Lionel or MTH?

Discussion in 'G / O / S Scale Model Trains' started by JoeGrapes, Dec 27, 2006.

  1. JoeGrapes

    JoeGrapes Member

    Hi, I'm new to this. I had the old Lionel in the 50's when I was a kid and HO in the 70's. Now I want to get back into trains with o gauge. I'm going to build a layout around the walls of a finished room in the basement. I've been looking at Lionel and MTH steam engines. The middle of the road stuff. I'll be using 072 curves and Lionel O Gauge track with grades around 3% going up and maybe close to 4% going down. Should I go with one over the other? Proto Sound or TrainSounds? Any suggestions would be a great help. Thanks all.
  2. Geno

    Geno Member

    It all depends on what you want- are you going for a classic poswar look, a more modern scale layout with realistic scenery, weathered equipment and buildings, or a combination of both? Do you you have any trains now?

    Most of the guys here seem to like 0 or 027 track both for reasons of economy and practicality. The O72 switches are nice, but at $75/ ea new, you're going to spend alot of money if you're using more than a few of them.

    But there are plenty of track systems out there that have switches in the $40 range. Both Atlas and Gargraves are popular and reasonable in terms of cost. Fastrak is a bit more, but is a good performer and has the built-in roadbed, so it's gaining in popularity as well. I wouldn't recommend MTH Realtrax, as it's contacts will loosen over time and cause continuity problems.

    Both Lionel and MTH offer nice steamers with and without command control. As far as sounds go, you'll get alot of opinions of both brands. But it can be gereally agreed that MTH's steamers have better smoke units, and that they have more models to choose from in both their Premier and Railking lines- the latter being the more affordable one.

    Pick up some catalogs from your local hobby store, talk to as many train people as you can, and go from there.

  3. JoeGrapes

    JoeGrapes Member

    Thanks Geno, I did pick up the Lionel and MTH books. I will have some scenery but since the track will be at eye level, extreme realism will not be my main concern. That's why for now I'll stick with something in the RailKing price range. What is important is that the engine must pull a fair amount of cars in as steep a grade as I can get. I'll have 269" of going up grade and 209" of going down grade with a total of about 70 ft. of track. The highest part of the track will be suspended so I can walk under without ducking. Probably about 76" from the floor. And the lowest part about 68" from the floor. Lower if I can go more than a 3% grade.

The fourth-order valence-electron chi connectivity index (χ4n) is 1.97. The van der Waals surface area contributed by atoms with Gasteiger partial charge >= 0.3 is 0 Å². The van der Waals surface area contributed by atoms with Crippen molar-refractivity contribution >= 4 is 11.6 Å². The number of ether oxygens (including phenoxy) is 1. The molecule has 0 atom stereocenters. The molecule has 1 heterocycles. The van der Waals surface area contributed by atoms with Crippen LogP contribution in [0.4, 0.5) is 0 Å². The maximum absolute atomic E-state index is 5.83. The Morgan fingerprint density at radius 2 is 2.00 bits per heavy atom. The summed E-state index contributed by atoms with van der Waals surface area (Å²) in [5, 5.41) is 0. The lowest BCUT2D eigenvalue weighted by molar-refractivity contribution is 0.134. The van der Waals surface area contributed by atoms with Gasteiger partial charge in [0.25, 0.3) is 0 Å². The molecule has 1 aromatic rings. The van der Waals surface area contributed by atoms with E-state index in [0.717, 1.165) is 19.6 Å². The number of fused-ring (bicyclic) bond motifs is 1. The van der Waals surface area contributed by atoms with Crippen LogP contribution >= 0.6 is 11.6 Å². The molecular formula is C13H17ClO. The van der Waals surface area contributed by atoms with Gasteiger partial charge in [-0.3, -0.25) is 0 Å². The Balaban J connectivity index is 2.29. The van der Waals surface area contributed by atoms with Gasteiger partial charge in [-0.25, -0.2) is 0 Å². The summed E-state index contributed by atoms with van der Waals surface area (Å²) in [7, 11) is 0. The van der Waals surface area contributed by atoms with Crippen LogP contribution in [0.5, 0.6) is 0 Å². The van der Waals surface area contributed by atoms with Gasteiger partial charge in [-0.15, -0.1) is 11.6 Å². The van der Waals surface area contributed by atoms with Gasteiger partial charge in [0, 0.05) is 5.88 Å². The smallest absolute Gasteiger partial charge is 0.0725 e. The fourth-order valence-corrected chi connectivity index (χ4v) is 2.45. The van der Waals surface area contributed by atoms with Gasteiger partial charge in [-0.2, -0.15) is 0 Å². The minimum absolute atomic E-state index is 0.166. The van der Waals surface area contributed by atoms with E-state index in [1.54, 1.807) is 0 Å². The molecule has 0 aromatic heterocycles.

4. Geno

    Geno Member

    Most traction-tired engines, steam, diesel, or otherwise, can easily handle a train of about a dozen freight cars up a maximum grade of 5-6%. Beyond that you get into tire-spin issues, which require more than one engine to overcome the grade.

    Since a 3% grade equates to a rise of 3" per 100" of track, you're at about an 8" rise on the upgrade and about 6 1/4" on the downgrade, which means you need to find that extra 90" there to bring the track down to your 68" track level. A 3.5 or 4% grade will work too, but put extra strain on your engines- I'd stick to 3% at the most.

    Any curved track on a grade also acts as an additional percentage (around .5%), so that 3% is already pushing it. It's not that you couldn't pull a train up a steeper grade, but in the long run you'd be putting more wear and tear on your engines.

    What kind of track will you be using?

  5. JoeGrapes

    JoeGrapes Member

    I'll be using Lionel O Gauge track. With all the different makes out there is there anyone I should stay away from? There is a K-Line Allegheny steam engine I like at the local train store that seems pretty reasonably priced. With the steep grade I have planned I think an articulated engine would fit in better.
  6. Geno

    Geno Member

    Lionel O gauge is beefy compared to 027- I think you're okay there, since any aftermarket repros should match the steel thickness of the original. If not (you'll be able to tell just by comparing the two) just buy original, since there's plenty of it available used.

    The K-Line Allegheny would make a fine addition to your layout to challenge your grades- and I'll bet it can handle more than a dozen cars easy.


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